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States & Double Buffer Rendering in Flex 4.0

written by: Matthew Casperson•edited by: Linda Richter•updated: 12/9/2011

In part one of the series we created the initial Flex application class. In part two we will be adding states and a double buffered rendering process.

  • slide 1 of 9

    In part one of the series we created the initial Flex application class. In part two we will be adding states and a double buffered rendering process.

    States are quite self explanatory: they represent the different states that a program can be in. For example a shopping cart might have one state for browsing the store and another state while looking at the details of a particular item. Our game will also have a number of states which will include the main menu, the game play itself, the end of level summary and maybe a high score screen.

    Flex includes native support for states. These states were designed with a transition from one GUI to another in mind, but they have the functionality we need to change between states that don’t necessarily have any GUI components. Modifying the currentState property of the Application will trigger a state change, and by adding the required startup and shutdown code to the functions associated with the enterState and exitState events we can update the internal game state to match.

    Double Buffering is a technique used to remove the visual tearing associated with drawing directly to the screen. It gets its name because you use two graphics buffers to draw the final image: one that resides in-memory (the back buffer), and the buffer which is displayed on the screen (front buffer). You can think of the back buffer as a kind of scratch pad which is built up as the individual elements that make up the final scene write to it. Once a frame has been drawn it is copied to the front buffer in one operation. The screen then displays the contents of the front buffer.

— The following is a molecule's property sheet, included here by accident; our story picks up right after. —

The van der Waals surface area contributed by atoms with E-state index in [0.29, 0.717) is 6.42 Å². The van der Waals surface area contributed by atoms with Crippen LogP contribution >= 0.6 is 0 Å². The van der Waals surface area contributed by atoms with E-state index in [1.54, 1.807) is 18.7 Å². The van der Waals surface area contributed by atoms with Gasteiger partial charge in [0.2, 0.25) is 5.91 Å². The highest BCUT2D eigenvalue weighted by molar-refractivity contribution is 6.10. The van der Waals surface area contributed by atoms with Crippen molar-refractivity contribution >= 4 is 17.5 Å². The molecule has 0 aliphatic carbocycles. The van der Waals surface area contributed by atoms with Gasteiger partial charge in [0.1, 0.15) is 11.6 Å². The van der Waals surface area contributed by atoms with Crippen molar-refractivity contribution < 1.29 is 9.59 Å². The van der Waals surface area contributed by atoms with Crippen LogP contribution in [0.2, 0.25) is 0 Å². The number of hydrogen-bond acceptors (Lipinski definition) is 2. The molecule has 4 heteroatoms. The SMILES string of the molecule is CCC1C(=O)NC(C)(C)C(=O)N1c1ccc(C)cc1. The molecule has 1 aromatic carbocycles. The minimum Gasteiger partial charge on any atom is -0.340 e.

So let’s look at how these concepts are implemented in Flex.

  • slide 2 of 9

    Explaining the Concepts

    <?xml version="1.0" encoding="utf-8"?>

    <mx:Application

    xmlns:mx="http://www.adobe.com/2006/mxml"

    layout="absolute"

    width="600"

    height="400"

    frameRate="100"

    creationComplete="creationComplete()"

    enterFrame="enterFrame(event)"

    currentState="MainMenu">

    <mx:states>

    <mx:State

    name="Game"

    enterState="enterGame(event)"

    exitState="exitGame(event)">

    </mx:State>

    <mx:State name="MainMenu">

    <mx:AddChild relativeTo="{myCanvas}" position="lastChild">

    <mx:Button x="525" y="368" label="Start" id="btnStart" click="startGameClicked(event)"/>

    </mx:AddChild>

    </mx:State>

    </mx:states>

    <mx:Canvas x="0" y="0" width="100%" height="100%" id="myCanvas"/>

    <mx:Script>

    <![CDATA[

    protected var inGame:Boolean = false;

    public function creationComplete():void

    {

    }

    public function enterFrame(event:Event):void

    {

    if (inGame)

    {

    GameObjectManager.Instance.enterFrame();

    myCanvas.graphics.clear();

    myCanvas.graphics.beginBitmapFill(GameObjectManager.Instance.backBuffer, null, false, false);

    myCanvas.graphics.drawRect(0, 0, this.width, this.height);

    myCanvas.graphics.endFill();

    }

    }

    protected function startGameClicked(event:Event):void

    {

    currentState = "Game"

    }

    protected function enterGame(event:Event):void

    {

    GameObjectManager.Instance.startup();

    inGame = true;